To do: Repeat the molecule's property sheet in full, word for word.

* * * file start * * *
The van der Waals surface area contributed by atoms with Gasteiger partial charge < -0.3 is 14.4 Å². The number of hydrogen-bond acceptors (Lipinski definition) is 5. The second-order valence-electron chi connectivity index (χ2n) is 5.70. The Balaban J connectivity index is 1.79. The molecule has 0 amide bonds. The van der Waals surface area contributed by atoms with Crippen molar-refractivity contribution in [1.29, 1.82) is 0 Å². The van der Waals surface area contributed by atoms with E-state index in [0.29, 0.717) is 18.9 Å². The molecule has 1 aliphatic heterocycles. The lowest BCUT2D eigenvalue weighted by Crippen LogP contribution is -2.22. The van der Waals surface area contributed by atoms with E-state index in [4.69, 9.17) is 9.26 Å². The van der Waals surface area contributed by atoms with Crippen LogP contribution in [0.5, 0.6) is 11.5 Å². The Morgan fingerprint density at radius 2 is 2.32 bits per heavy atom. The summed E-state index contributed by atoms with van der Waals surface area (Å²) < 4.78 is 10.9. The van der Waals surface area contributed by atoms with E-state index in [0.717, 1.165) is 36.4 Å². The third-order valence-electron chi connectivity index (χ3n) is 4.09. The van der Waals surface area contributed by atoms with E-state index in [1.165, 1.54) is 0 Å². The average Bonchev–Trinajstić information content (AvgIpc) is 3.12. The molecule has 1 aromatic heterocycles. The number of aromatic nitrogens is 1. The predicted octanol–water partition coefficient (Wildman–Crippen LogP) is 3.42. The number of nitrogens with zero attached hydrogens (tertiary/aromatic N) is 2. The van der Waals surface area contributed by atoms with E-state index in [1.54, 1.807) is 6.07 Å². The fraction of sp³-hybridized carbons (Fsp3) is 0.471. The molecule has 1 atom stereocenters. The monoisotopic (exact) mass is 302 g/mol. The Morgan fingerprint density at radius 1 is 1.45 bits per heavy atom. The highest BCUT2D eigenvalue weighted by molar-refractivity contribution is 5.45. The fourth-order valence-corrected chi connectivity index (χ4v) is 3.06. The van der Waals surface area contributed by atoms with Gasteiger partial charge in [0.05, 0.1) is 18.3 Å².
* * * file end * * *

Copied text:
The van der Waals surface area contributed by atoms with Gasteiger partial charge < -0.3 is 14.4 Å². The number of hydrogen-bond acceptors (Lipinski definition) is 5. The second-order valence-electron chi connectivity index (χ2n) is 5.70. The Balaban J connectivity index is 1.79. The molecule has 0 amide bonds. The van der Waals surface area contributed by atoms with Crippen molar-refractivity contribution in [1.29, 1.82) is 0 Å². The van der Waals surface area contributed by atoms with E-state index in [0.29, 0.717) is 18.9 Å². The molecule has 1 aliphatic heterocycles. The lowest BCUT2D eigenvalue weighted by Crippen LogP contribution is -2.22. The van der Waals surface area contributed by atoms with E-state index in [4.69, 9.17) is 9.26 Å². The van der Waals surface area contributed by atoms with Crippen LogP contribution in [0.5, 0.6) is 11.5 Å². The Morgan fingerprint density at radius 2 is 2.32 bits per heavy atom. The summed E-state index contributed by atoms with van der Waals surface area (Å²) < 4.78 is 10.9. The van der Waals surface area contributed by atoms with E-state index in [0.717, 1.165) is 36.4 Å². The third-order valence-electron chi connectivity index (χ3n) is 4.09. The van der Waals surface area contributed by atoms with E-state index in [1.165, 1.54) is 0 Å². The average Bonchev–Trinajstić information content (AvgIpc) is 3.12. The molecule has 1 aromatic heterocycles. The number of aromatic nitrogens is 1. The predicted octanol–water partition coefficient (Wildman–Crippen LogP) is 3.42. The number of nitrogens with zero attached hydrogens (tertiary/aromatic N) is 2. The van der Waals surface area contributed by atoms with E-state index in [1.54, 1.807) is 6.07 Å². The fraction of sp³-hybridized carbons (Fsp3) is 0.471. The molecule has 1 atom stereocenters. The monoisotopic (exact) mass is 302 g/mol. The Morgan fingerprint density at radius 1 is 1.45 bits per heavy atom. The highest BCUT2D eigenvalue weighted by molar-refractivity contribution is 5.45. The fourth-order valence-corrected chi connectivity index (χ4v) is 3.06. The van der Waals surface area contributed by atoms with Gasteiger partial charge in [0.05, 0.1) is 18.3 Å².